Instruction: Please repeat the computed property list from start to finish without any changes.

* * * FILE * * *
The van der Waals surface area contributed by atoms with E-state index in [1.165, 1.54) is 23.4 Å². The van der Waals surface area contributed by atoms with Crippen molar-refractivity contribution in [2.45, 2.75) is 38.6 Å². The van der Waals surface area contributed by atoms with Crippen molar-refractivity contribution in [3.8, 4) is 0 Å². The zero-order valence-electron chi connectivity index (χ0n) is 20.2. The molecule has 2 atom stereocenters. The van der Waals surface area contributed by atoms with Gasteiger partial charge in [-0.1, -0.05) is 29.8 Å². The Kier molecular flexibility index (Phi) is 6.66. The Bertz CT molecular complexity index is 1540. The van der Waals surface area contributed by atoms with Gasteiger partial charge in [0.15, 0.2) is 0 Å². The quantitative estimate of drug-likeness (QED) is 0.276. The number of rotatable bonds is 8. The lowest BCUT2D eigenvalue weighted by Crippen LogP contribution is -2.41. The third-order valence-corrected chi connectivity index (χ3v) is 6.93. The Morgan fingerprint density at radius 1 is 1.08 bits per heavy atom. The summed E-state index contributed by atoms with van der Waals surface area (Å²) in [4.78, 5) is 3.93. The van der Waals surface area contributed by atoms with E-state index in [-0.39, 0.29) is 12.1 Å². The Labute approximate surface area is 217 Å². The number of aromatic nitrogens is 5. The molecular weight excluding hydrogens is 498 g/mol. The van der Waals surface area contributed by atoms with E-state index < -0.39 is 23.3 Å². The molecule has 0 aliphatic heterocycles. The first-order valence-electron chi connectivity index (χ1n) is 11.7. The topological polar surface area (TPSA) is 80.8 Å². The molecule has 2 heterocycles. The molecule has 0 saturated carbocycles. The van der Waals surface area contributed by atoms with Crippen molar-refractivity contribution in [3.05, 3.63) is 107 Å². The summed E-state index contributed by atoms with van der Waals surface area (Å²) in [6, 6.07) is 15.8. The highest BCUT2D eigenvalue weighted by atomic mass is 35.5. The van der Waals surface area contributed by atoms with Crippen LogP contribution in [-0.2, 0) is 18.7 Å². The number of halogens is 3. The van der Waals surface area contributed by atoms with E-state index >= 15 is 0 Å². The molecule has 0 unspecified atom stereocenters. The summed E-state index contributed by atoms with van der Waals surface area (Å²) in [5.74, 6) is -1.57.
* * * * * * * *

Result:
The van der Waals surface area contributed by atoms with E-state index in [1.165, 1.54) is 23.4 Å². The van der Waals surface area contributed by atoms with Crippen molar-refractivity contribution in [2.45, 2.75) is 38.6 Å². The van der Waals surface area contributed by atoms with Crippen molar-refractivity contribution in [3.8, 4) is 0 Å². The zero-order valence-electron chi connectivity index (χ0n) is 20.2. The molecule has 2 atom stereocenters. The van der Waals surface area contributed by atoms with Gasteiger partial charge in [-0.1, -0.05) is 29.8 Å². The Kier molecular flexibility index (Phi) is 6.66. The Bertz CT molecular complexity index is 1540. The van der Waals surface area contributed by atoms with Gasteiger partial charge in [0.15, 0.2) is 0 Å². The quantitative estimate of drug-likeness (QED) is 0.276. The number of rotatable bonds is 8. The lowest BCUT2D eigenvalue weighted by Crippen LogP contribution is -2.41. The third-order valence-corrected chi connectivity index (χ3v) is 6.93. The Morgan fingerprint density at radius 1 is 1.08 bits per heavy atom. The summed E-state index contributed by atoms with van der Waals surface area (Å²) in [4.78, 5) is 3.93. The van der Waals surface area contributed by atoms with E-state index in [-0.39, 0.29) is 12.1 Å². The Labute approximate surface area is 217 Å². The number of aromatic nitrogens is 5. The molecular weight excluding hydrogens is 498 g/mol. The van der Waals surface area contributed by atoms with E-state index < -0.39 is 23.3 Å². The molecule has 0 aliphatic heterocycles. The first-order valence-electron chi connectivity index (χ1n) is 11.7. The topological polar surface area (TPSA) is 80.8 Å². The molecule has 2 heterocycles. The molecule has 0 saturated carbocycles. The van der Waals surface area contributed by atoms with Crippen molar-refractivity contribution in [3.05, 3.63) is 107 Å². The summed E-state index contributed by atoms with van der Waals surface area (Å²) in [6, 6.07) is 15.8. The highest BCUT2D eigenvalue weighted by atomic mass is 35.5. The van der Waals surface area contributed by atoms with Crippen LogP contribution in [-0.2, 0) is 18.7 Å². The number of halogens is 3. The van der Waals surface area contributed by atoms with E-state index >= 15 is 0 Å². The molecule has 0 unspecified atom stereocenters. The summed E-state index contributed by atoms with van der Waals surface area (Å²) in [5.74, 6) is -1.57.